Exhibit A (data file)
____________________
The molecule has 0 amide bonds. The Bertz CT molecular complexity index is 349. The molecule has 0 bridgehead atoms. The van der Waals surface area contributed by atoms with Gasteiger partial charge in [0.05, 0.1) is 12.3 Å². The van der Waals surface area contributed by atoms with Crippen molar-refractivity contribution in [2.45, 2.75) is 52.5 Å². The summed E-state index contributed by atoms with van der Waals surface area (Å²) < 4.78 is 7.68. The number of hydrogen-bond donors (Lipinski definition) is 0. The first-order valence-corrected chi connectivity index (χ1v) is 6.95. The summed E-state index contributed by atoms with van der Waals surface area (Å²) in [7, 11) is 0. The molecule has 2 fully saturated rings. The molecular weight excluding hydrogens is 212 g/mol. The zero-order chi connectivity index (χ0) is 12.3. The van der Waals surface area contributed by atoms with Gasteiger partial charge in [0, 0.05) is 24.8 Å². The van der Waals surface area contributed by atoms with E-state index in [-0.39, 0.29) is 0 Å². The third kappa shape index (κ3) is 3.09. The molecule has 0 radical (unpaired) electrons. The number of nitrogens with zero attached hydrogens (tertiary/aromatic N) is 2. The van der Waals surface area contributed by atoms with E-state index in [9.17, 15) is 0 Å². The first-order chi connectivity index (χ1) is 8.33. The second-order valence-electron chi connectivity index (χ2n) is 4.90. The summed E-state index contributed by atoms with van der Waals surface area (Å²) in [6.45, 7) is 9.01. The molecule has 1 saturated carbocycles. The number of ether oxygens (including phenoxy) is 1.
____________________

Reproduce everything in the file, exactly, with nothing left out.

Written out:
The molecule has 0 amide bonds. The Bertz CT molecular complexity index is 349. The molecule has 0 bridgehead atoms. The van der Waals surface area contributed by atoms with Gasteiger partial charge in [0.05, 0.1) is 12.3 Å². The van der Waals surface area contributed by atoms with Crippen molar-refractivity contribution in [2.45, 2.75) is 52.5 Å². The summed E-state index contributed by atoms with van der Waals surface area (Å²) < 4.78 is 7.68. The number of hydrogen-bond donors (Lipinski definition) is 0. The first-order valence-corrected chi connectivity index (χ1v) is 6.95. The summed E-state index contributed by atoms with van der Waals surface area (Å²) in [7, 11) is 0. The molecule has 2 fully saturated rings. The molecular weight excluding hydrogens is 212 g/mol. The zero-order chi connectivity index (χ0) is 12.3. The van der Waals surface area contributed by atoms with Gasteiger partial charge in [0, 0.05) is 24.8 Å². The van der Waals surface area contributed by atoms with E-state index in [-0.39, 0.29) is 0 Å². The third kappa shape index (κ3) is 3.09. The molecule has 0 radical (unpaired) electrons. The number of nitrogens with zero attached hydrogens (tertiary/aromatic N) is 2. The van der Waals surface area contributed by atoms with E-state index in [9.17, 15) is 0 Å². The first-order chi connectivity index (χ1) is 8.33. The second-order valence-electron chi connectivity index (χ2n) is 4.90. The summed E-state index contributed by atoms with van der Waals surface area (Å²) in [6.45, 7) is 9.01. The molecule has 1 saturated carbocycles. The number of ether oxygens (including phenoxy) is 1.